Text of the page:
The European Commission says the aim of the EU’s deal with Turkey on migrants is to smash human trafficking rings – and replace chaotic, dangerous journeys by organised, safe and legal routes to Europe for those entitled to international protection.
The EU’s deal with Ankara envisages a one-to-one exchange for Syrians, while others – non-asylum seekers and failed claimants – are to be sent back to Turkey.
But it sparked a wave of criticism even before it started.
The UN’s refugee agency (UNHCR) has said that urgent safeguards are needed.
Human Rights Watch has complained of a disturbing disregard for international law.
Several bodies are concerned about whether Turkey is a “safe third country” for refugees who are sent back.
And there is scepticism over whether migrants, especially Syrians, will be deterred from making the perilous journey.
The EU’s agreement with the Turkish government to stem the flow of refugees entered into force on Monday.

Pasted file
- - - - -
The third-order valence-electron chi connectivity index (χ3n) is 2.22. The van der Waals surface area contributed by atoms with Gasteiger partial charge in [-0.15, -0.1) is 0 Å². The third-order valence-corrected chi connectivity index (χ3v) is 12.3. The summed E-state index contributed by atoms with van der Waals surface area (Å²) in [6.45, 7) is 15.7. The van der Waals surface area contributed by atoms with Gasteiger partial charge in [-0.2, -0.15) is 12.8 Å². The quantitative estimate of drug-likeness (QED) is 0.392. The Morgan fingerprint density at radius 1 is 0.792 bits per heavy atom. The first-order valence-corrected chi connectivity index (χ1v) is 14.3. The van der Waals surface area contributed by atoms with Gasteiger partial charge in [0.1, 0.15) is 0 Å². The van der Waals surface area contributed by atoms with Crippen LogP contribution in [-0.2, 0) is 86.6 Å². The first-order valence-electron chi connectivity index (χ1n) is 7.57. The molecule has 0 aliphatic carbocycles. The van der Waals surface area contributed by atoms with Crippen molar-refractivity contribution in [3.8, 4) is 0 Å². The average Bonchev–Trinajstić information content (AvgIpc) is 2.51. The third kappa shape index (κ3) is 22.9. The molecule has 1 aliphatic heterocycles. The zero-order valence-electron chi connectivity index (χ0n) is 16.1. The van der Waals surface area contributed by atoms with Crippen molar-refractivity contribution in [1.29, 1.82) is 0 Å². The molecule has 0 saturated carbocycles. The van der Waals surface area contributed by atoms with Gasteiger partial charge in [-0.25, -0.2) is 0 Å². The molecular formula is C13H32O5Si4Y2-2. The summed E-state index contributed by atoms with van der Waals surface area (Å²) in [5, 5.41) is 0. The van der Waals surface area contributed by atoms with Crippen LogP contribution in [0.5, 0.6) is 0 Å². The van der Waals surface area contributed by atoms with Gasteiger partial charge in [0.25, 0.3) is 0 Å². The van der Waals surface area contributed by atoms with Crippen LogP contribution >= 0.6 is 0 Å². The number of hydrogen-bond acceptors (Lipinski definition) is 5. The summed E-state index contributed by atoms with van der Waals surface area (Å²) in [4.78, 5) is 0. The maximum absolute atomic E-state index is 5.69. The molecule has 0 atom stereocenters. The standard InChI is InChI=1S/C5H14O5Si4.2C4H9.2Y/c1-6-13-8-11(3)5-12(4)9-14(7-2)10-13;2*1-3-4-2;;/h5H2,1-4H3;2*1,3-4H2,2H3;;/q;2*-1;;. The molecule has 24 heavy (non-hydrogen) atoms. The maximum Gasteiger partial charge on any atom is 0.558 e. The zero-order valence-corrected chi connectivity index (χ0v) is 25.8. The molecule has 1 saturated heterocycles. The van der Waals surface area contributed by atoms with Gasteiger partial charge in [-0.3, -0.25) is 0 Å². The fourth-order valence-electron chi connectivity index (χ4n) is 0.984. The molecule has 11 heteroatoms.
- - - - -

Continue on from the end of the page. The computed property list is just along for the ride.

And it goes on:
Under the agreement, all “irregular migrants” arriving in Greece from Turkey since March 20 face being sent back across the Mediterranean.
Local government officials in Turkey said more than 200 had arrived from Greece on Monday.
The deal has raised concerns amongst rights groups and the UN.
Philippe Leclerc, the representative in Greece for the UN refugee agency, told euronews that the “rushed implementation of this agreement may put people in jeopardy.”
Leclerc said that asylum procedures and legal safeguards for refugees needed to be reinforced in both countries.
“We believe that legal safeguards have to be established both in Turkey and in Greece for the agreement to be legal. And right now that such guarantees have not been guaranteed in each of the two countries,” he said in an interview with euronews correspondent Efi Koutsokosta.
Click on the video above to see the full interview.
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